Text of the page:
Caeca structure has informed hypotheses about their function, which have included digestion and nutrient absorption (e.g. Jansson and Olsson, 1960; Bauermeister et al., 1979; Sire et al., 1981), as well as fermentation and storage (Buddington and Diamond, 1987). Other suggested roles include ion and water absorption (e.g. Bogé et al., 1988; Grosell et al., 2009). In fact, cells in the caeca of rainbow trout have lamellar structures, which appear to be in-foldings of the plasma membrane, associated with mitochondria as observed in other ion-transporting cells (Ezeasor and Stokoe, 1981; Giffard-Mena et al., 2006). As such, physiological and morphological studies have associated the caeca with ion and water transport, particularly during salinity acclimation [i.e. freshwater (FW) versus seawater (SW); e.g. Bogé et al., 1988; Abaurrea-Equisoaín and Ostos-Garrido, 1996; Veillette et al., 2005; Grosell et al., 2009]. Of particular interest to salt and water balance, Na+/K+-ATPase (NKA) uses ATP to generate electrochemical gradients, enabling ionic and osmotic regulation required to maintain homeostasis (Karnaky, 1986; McCormick, 1995; Brijs et al., 2015). In fact, enterocyte NKA activity is upregulated in SW compared with FW (Evans et al., 2005; Edwards and Marshall, 2012), directly fueling increased transport across the intestine; a phenomenon present in the caeca themselves (e.g. Veillette et al., 2005; Schwarz and Allen, 2014). In contrast, the impact of transitions to ion-poor water (IPW), which results in several osmoregulatory compensations, on the function of caeca is unknown. This is despite variations in FW ion levels (e.g. 4 mmol Ca2+ l−1 versus 10 µmol Ca2+ l−1; Marier et al., 1979) based on numerous geological and environmental factors. In fact, depending on water body location, fish may encounter a range of water compositions from very hard to naturally soft throughout their life cycle.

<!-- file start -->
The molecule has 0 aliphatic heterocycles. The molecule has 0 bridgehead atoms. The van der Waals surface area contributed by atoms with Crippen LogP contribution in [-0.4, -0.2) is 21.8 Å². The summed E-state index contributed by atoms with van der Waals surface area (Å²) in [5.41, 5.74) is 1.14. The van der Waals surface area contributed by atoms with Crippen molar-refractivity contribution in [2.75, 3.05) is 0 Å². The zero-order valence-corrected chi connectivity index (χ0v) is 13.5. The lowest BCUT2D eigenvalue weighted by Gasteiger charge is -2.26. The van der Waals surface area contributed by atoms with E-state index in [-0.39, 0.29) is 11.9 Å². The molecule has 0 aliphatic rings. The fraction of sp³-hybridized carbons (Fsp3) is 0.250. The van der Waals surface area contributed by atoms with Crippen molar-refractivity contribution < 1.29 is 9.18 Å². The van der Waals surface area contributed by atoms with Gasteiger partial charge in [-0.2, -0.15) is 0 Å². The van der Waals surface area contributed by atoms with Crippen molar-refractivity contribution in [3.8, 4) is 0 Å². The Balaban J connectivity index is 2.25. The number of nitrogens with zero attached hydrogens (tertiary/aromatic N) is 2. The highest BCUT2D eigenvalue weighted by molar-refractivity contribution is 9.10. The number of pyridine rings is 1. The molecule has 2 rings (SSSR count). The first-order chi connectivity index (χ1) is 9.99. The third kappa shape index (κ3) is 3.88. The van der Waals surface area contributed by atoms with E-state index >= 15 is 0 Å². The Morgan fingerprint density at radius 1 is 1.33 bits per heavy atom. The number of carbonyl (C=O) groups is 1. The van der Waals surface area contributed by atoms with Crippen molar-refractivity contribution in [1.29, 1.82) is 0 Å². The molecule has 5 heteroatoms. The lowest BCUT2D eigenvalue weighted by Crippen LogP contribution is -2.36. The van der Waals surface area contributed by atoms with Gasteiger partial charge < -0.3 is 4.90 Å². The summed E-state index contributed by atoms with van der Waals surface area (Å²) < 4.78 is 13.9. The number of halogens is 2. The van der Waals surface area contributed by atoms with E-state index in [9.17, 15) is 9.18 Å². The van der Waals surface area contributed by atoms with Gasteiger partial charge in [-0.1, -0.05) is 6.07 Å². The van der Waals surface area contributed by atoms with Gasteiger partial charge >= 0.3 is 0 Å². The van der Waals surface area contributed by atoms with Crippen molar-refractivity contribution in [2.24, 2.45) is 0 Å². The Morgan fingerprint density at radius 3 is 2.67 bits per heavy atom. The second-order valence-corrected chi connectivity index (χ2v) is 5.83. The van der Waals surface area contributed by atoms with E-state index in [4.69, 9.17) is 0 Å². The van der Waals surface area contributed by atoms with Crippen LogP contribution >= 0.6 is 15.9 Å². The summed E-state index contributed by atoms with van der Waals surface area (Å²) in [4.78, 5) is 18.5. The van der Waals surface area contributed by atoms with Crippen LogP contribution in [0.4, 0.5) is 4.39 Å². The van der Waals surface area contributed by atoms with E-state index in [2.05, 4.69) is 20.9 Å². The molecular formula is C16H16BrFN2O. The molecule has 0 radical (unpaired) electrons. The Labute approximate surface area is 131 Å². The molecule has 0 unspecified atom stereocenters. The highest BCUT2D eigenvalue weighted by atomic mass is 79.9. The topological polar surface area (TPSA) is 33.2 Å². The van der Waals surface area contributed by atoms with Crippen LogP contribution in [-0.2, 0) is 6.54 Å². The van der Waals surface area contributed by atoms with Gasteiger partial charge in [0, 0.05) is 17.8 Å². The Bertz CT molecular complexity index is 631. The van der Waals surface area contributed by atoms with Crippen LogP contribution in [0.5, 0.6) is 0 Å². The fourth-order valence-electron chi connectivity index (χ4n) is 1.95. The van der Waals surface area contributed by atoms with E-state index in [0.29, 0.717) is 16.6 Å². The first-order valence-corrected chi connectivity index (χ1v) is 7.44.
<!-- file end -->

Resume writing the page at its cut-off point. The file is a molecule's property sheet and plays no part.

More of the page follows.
Finally, the gut of fish has documented zonation in terms of salt and water balance (e.g. Bucking and Wood, 2006a; Whittamore, 2012), transporter expression (e.g. Grosell et al., 2007; Bucking and Wood, 2012; Li et al., 2014), and nutrient transport and enzyme activities (e.g. Collie, 1985; Mommsen et al., 2003; Bucking and Wood, 2012; Rubino et al., 2014; Turner and Bucking, 2017). Indeed, the caeca of rainbow trout display the highest activities of several metabolic enzymes, including glutamate dehydrogenase (GDH), lactate dehydrogenase (LDH) and citrate synthase (CS) (Mommsen et al., 2003). However, it is unclear whether there is zonation of enzyme activity or transport within caeca and what responses these appendages have to abiotic factors such as salinity. FW–SW transitions correlate with alterations in gut metabolic enzyme activities in teleost fish [e.g. GDH, Chew et al., 2010; LDH and pyruvate kinase (PK), Ransberry et al., 2015], suggesting an environmentally dependent role for caeca in ATP production. Whether these effects are correlated with ion transport and energy demand is also unclear.